Writing a speech for the boss? Two White House pros show you how to nail it

The best speechwriters are advocates for the audiences they’re trying to reach, Eric Schnure says

Sen. Elizabeth Warren’s “comfort level with who she is” comes across in her speeches, former Al Gore speechwriter Eric Schnure tells Murphy. President Donald Trump is another effective communicator, Schnure says, with his ability to speak “visibly.” (Caroline Brehman/CQ Roll Call file photos)

OPINION — Most job interviews for Capitol Hill speechwriters go something like this:  “The senator needs remarks for tomorrow. You need to write the remarks.” No interview. No preparation. Just a last-minute assignment and an equally fast turnaround for a legislative assistant, a legislative correspondent or whichever press office staffer picked up the phone first.

Over at the White House, speechwriting jobs usually come with more requirements than physical proximity, but not always. Eric Schnure scored his first speechwriting job for Vice President Al Gore when he was working in the White House mail room and helping Gore’s understaffed speechwriter, Bob Lehrman, before and after sorting letters.

“I would go in really early to write speeches, open mail from 9 to 11 a.m., write speeches until 1 p.m., and then stay late writing speeches,” Schnure says. “I had no clue what I was doing. Bob literally taught me on the job.”

Luckily for new and aspiring speechwriters everywhere, Lehrman and his protégé Schnure have teamed up to publish an updated edition of Lehrman’s original handbook for writers and speakers, “The Political Speechwriter’s Companion.” Ten years after the first edition, the newest volume includes updated examples (think Cory Booker and Rand Paul instead of Dick Gephardt and Dick Armey); a look at the role of social media in political communications; and the incredible influence of Presidents Barack Obama and Donald Trump on rhetoric in American politics.

But first and foremost, it’s a detailed how-to for speechwriters, built around the same lessons Lehrman taught Schnure with red-lined drafts in the Eisenhower Executive Office Building — write for the ear, not the eye; use emotion, humor and stories to amplify facts; and most especially, keep it short and simple.

The foreword by Tennessee Republican Sen. Lamar Alexander illustrates all of those points — succinctly, of course — with a story about the advice former first lady Barbara Bush gave President George H.W. Bush as he approached a podium before a speech one day. “What should I talk about?” he asked her. “How about five minutes, George?”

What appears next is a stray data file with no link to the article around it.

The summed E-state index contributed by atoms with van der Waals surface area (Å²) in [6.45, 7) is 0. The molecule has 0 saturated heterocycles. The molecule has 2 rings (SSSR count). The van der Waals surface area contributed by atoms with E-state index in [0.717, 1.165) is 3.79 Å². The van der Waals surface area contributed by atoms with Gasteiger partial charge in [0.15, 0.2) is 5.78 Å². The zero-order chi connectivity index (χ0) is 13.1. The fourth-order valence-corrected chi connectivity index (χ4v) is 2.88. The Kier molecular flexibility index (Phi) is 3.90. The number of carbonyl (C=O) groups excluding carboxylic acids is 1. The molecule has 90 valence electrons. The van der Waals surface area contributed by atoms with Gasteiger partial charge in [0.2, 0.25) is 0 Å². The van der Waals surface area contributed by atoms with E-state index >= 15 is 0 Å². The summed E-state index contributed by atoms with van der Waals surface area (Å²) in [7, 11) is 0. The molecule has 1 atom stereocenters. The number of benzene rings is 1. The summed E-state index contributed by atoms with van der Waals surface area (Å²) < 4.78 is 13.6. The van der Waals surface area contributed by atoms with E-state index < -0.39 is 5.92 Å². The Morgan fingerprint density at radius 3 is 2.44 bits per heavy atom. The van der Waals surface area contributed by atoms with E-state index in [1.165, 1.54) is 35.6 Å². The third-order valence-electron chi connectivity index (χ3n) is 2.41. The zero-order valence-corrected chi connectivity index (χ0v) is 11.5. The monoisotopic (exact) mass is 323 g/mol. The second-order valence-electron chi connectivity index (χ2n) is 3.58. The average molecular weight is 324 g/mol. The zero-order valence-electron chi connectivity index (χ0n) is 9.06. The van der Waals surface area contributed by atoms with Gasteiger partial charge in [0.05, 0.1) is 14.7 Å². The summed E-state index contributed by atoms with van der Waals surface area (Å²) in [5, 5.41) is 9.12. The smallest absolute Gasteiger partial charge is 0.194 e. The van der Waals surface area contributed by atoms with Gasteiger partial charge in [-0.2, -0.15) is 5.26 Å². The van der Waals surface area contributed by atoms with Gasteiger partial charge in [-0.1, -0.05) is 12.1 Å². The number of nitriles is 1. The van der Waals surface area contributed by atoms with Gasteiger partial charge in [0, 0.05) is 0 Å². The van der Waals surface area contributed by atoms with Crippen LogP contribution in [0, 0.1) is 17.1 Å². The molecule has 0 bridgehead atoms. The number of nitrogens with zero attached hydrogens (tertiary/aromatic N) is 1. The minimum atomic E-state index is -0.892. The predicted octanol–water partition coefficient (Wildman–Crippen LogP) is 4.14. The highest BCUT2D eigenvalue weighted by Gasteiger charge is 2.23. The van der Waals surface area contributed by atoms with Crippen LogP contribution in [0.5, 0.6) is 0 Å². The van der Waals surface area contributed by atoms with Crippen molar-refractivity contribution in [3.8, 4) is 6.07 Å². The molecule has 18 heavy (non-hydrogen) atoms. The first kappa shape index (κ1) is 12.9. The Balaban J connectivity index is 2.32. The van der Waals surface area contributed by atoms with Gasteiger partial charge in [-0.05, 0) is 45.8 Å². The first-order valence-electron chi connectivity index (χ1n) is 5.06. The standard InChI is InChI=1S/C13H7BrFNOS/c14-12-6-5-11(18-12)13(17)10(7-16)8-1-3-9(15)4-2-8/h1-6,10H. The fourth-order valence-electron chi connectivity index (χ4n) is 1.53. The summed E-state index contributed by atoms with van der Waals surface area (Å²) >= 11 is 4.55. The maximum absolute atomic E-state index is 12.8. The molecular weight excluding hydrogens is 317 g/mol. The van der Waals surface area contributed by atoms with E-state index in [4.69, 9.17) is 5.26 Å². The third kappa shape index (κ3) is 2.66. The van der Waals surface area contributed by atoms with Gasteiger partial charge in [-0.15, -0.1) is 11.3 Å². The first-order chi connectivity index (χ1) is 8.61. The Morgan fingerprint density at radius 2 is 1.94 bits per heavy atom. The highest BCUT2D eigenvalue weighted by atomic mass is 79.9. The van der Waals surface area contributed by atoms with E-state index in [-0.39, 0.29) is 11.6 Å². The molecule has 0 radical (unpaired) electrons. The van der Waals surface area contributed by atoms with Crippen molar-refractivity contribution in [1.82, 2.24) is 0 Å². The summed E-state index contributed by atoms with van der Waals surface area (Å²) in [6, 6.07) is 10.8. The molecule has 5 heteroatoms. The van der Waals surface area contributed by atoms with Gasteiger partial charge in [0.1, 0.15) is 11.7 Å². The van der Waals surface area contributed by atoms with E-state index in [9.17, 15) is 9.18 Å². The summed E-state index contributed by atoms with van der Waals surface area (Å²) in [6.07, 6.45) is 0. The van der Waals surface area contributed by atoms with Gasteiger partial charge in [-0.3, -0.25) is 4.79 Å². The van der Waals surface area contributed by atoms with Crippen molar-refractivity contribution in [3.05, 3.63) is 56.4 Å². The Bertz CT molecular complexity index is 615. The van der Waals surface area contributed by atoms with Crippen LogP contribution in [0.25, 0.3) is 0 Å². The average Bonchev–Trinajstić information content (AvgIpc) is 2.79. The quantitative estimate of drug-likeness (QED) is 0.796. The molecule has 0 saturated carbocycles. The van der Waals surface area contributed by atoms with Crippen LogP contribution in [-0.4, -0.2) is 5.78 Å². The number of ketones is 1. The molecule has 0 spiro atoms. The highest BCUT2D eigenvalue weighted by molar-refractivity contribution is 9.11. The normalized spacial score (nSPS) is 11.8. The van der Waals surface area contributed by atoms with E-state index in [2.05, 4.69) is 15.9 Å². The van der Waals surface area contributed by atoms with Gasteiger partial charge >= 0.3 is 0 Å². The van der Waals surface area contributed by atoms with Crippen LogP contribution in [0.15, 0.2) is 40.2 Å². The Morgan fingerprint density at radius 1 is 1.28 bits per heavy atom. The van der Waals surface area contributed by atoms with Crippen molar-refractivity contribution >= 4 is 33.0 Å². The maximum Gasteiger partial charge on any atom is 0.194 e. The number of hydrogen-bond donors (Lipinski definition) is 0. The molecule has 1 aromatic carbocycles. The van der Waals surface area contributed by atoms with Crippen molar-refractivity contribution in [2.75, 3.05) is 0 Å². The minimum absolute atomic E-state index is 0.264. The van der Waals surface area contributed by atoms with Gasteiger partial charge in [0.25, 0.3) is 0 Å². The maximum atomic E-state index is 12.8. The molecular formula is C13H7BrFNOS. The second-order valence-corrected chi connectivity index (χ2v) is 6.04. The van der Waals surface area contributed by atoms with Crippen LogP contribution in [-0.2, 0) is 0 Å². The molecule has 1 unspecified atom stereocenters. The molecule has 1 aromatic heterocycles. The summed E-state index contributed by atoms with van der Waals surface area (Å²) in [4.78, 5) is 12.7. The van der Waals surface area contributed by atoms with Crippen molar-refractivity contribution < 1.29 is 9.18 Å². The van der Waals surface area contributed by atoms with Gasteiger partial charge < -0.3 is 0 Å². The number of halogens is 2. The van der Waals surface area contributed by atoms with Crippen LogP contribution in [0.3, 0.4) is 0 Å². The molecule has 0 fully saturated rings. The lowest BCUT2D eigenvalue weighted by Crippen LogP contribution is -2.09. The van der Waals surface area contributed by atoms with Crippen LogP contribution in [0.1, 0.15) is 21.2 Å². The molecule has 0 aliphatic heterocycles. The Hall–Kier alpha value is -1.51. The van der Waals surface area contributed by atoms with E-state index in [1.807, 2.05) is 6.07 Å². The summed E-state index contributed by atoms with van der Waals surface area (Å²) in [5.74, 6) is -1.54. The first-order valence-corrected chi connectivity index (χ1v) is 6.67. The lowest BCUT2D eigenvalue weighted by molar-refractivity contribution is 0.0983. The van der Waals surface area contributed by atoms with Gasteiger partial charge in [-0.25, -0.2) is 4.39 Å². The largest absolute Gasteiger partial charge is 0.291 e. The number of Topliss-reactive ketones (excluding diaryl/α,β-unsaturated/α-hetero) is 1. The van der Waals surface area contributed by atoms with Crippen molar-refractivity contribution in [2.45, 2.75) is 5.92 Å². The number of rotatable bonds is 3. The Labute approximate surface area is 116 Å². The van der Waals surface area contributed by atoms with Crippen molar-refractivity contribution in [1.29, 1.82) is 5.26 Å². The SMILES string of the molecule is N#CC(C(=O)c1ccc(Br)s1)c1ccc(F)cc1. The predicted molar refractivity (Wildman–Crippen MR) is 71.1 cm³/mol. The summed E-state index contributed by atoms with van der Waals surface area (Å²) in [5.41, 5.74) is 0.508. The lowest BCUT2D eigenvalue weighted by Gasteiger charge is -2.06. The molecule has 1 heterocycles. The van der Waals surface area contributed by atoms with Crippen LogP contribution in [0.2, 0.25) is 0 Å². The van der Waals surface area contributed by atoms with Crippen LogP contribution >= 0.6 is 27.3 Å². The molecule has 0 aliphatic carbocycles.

A checklist for writers follows each section, both to eliminate the need for note-taking and to help writers literally check the boxes of effective preparation and execution. By the end, you and your boss will know your audiences, understand and speak to the issues they care about, and be able to avoid the pitfalls of disastrous delivery. (Tempted to thank every relative and town council member in the audience? Don’t do it.)

Most helpfully, Lehrman and Schnure have also included a section for speakers themselves, in addition to advice for writers, with tips on both memorable delivery and managing the challenges of having a staff member writing their speeches for them.

When it comes to politicians on the national stage, none has had a more profound impact on recent American rhetoric than Trump. Schnure said Democrats make a mistake discounting Trump’s simple words and phrasing or unconventional style, especially at rallies, because beneath the bluster lies a very effective communicator.

“People can process it and understand it in real time,” he says. “Trump is speaking visibly, then giving people an image or something that’s catchy to hold on to. Those are real tools.”

But along with Trump’s strengths, Schnure says he and Lehrman found the amount of dishonesty in the president’s speeches so unprecedented that they added an entire chapter to the book on ethics in public speaking.

“If you’re someone who cares about communications, you just have to take him to task for the lying,” Schnure says. “If you buy into that kind of rhetoric and accept it as a tool, you’re part of something that at some point can’t be fixed.”


On the Democratic side, Elizabeth Warren is not only matching Trump’s crowd size, she’s impressed Schnure as someone far more engaging on the stump than the Harvard professor image people may have had of her going into the campaign.

“There’s a comfort level with who she is, which comes across when she’s speaking,” he says.

Whether you’re a Hill staffer with a speech due tomorrow, or a candidate or member looking to raise your speaking game, two essential lessons underscore the entire book.

“First, language matters. People hear speeches in real time,” Schnure says. “That means it’s conversational, that it’s vivid and that you use stories and images that are memorable.”

And finally, he says, the best speechwriters are advocates for the audiences they’re trying to reach, not just champions for the leader they’re writing for.

“Any staffer can tell you what a bill or proposal means, but a great speech tells the audience why it has meaning in their lives and inspires them to do something about it,” Schnure says. 

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